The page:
Mark Zuckerberg shares the hiring rule he says separates good companies from great ones

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Mark Zuckerberg

Hiring Sheryl Sandberg was one of the smartest business decisions Facebook CEO Mark Zuckerberg ever made.

Sandberg joined in March 2008 at a time when Facebook was ready to scale and needed the acumen she developed in her role as the head of Google's advertisting arm as well as the chief of staff to Treasury Secretary Larry Summers.

Facebook would end 2008 with 450 employees , $272 million in revenue , at a loss of $56 million; last year Facebook had more than 17,000 employees and brought in $27.6 billion in revenue, with $10.2 billion in net income.

In an episode of LinkedIn cofounder and chairman Reid Hoffman's podcast " Masters of Scale ," Zuckerberg told Hoffman that his experience with Sandberg taught him that the "single most important thing" when it comes to scaling into a massively successful business is having founders surround themselves with the best people they can find.

"And when I look at my friends who are running other good companies, the single biggest difference that I see in whether the companies end up becoming really great and reaching their potential or just pretty good is whether they're comfortable and really self-confident enough to have people who are stronger than them around them," Zuckerberg said.

He created a test for himself for any direct hire he needed to make. "I've adopted this hiring rule, which is that you should never hire someone to work for you unless you would work for them in an alternate universe," he said. "Which doesn't mean that you should give them your job, but if the tables were turned and you were looking for a job, would you be comfortable with working for this person? And I basically think that if the answer to that question is no, then you're doing something expedient but you're not doing something as well as you can on that."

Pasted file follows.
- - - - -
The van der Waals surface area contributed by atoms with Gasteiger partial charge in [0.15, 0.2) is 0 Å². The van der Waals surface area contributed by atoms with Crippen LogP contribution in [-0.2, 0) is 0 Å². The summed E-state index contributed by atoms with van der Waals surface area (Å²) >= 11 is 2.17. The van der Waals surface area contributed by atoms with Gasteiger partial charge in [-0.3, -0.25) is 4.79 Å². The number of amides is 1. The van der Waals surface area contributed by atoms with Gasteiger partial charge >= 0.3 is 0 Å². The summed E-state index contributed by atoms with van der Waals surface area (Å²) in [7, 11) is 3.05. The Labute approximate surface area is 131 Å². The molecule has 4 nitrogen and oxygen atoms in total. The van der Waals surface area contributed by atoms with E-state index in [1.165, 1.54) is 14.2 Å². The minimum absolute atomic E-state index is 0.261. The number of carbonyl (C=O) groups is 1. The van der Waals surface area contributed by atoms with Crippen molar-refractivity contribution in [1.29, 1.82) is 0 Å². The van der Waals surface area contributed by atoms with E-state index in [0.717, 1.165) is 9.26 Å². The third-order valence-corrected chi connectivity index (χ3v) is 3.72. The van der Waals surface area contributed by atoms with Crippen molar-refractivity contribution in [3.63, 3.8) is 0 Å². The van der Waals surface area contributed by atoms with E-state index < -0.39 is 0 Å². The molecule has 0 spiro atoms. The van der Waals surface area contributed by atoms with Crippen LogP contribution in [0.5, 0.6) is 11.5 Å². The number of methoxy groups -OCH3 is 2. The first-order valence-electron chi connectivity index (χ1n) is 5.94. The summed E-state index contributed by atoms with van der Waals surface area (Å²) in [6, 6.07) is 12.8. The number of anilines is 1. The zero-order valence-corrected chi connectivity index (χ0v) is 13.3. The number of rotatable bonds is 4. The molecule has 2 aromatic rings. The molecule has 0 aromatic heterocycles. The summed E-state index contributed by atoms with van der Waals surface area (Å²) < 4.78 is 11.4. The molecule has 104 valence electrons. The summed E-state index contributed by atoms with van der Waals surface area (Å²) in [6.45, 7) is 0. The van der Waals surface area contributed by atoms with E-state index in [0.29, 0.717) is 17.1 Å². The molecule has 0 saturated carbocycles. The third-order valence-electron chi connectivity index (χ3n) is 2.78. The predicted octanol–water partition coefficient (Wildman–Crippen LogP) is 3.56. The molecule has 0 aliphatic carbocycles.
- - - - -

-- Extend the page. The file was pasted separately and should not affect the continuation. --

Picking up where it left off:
To clarify, you don't need to be hiring the world's most qualified interns - the rule applies to high-level positions reporting to the top. The point is that to be effective leaders, founders, and CEOs need to learn to set aside their egos and hire people they admire.

Zuckerberg took his time with hiring Sandberg. After they met at a Christmas party in December 2007, he would meet regularly with Sandberg and talk for hours about his vision for Facebook and what she thought she could add to it. After a few months, Zuckerberg decided Sandberg passed the test.

"There are all of these things, for example, that Sheryl is much stronger than me at, and that makes me better and makes Facebook better," he said. "I am not afraid or threatened by that. I value that."

You can listen to the full episode of "Masters of Scale" on Stitcher or wherever you get podcasts.

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